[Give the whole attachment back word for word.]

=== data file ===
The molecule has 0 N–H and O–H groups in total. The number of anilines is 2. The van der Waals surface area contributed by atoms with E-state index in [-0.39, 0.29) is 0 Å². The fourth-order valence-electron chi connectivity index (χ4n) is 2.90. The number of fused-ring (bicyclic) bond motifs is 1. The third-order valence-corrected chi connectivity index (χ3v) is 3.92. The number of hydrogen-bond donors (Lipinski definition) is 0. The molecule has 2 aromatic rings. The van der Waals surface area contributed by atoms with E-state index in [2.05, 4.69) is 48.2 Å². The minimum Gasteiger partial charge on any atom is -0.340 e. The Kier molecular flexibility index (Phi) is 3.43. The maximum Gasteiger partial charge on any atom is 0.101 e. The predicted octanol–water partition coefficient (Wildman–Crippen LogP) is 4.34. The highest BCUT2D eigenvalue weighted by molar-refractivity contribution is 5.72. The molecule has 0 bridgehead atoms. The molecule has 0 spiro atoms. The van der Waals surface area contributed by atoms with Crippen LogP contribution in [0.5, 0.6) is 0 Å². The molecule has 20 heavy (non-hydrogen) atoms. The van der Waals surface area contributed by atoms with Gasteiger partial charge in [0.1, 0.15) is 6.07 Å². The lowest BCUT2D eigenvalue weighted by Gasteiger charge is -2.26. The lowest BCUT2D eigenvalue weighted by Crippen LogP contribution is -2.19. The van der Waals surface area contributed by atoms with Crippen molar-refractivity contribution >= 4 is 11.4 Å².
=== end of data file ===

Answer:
The molecule has 0 N–H and O–H groups in total. The number of anilines is 2. The van der Waals surface area contributed by atoms with E-state index in [-0.39, 0.29) is 0 Å². The fourth-order valence-electron chi connectivity index (χ4n) is 2.90. The number of fused-ring (bicyclic) bond motifs is 1. The third-order valence-corrected chi connectivity index (χ3v) is 3.92. The number of hydrogen-bond donors (Lipinski definition) is 0. The molecule has 2 aromatic rings. The van der Waals surface area contributed by atoms with E-state index in [2.05, 4.69) is 48.2 Å². The minimum Gasteiger partial charge on any atom is -0.340 e. The Kier molecular flexibility index (Phi) is 3.43. The maximum Gasteiger partial charge on any atom is 0.101 e. The predicted octanol–water partition coefficient (Wildman–Crippen LogP) is 4.34. The highest BCUT2D eigenvalue weighted by molar-refractivity contribution is 5.72. The molecule has 0 bridgehead atoms. The molecule has 0 spiro atoms. The van der Waals surface area contributed by atoms with Crippen LogP contribution in [0.5, 0.6) is 0 Å². The molecule has 20 heavy (non-hydrogen) atoms. The van der Waals surface area contributed by atoms with Gasteiger partial charge in [0.1, 0.15) is 6.07 Å². The lowest BCUT2D eigenvalue weighted by Gasteiger charge is -2.26. The lowest BCUT2D eigenvalue weighted by Crippen LogP contribution is -2.19. The van der Waals surface area contributed by atoms with Crippen molar-refractivity contribution >= 4 is 11.4 Å².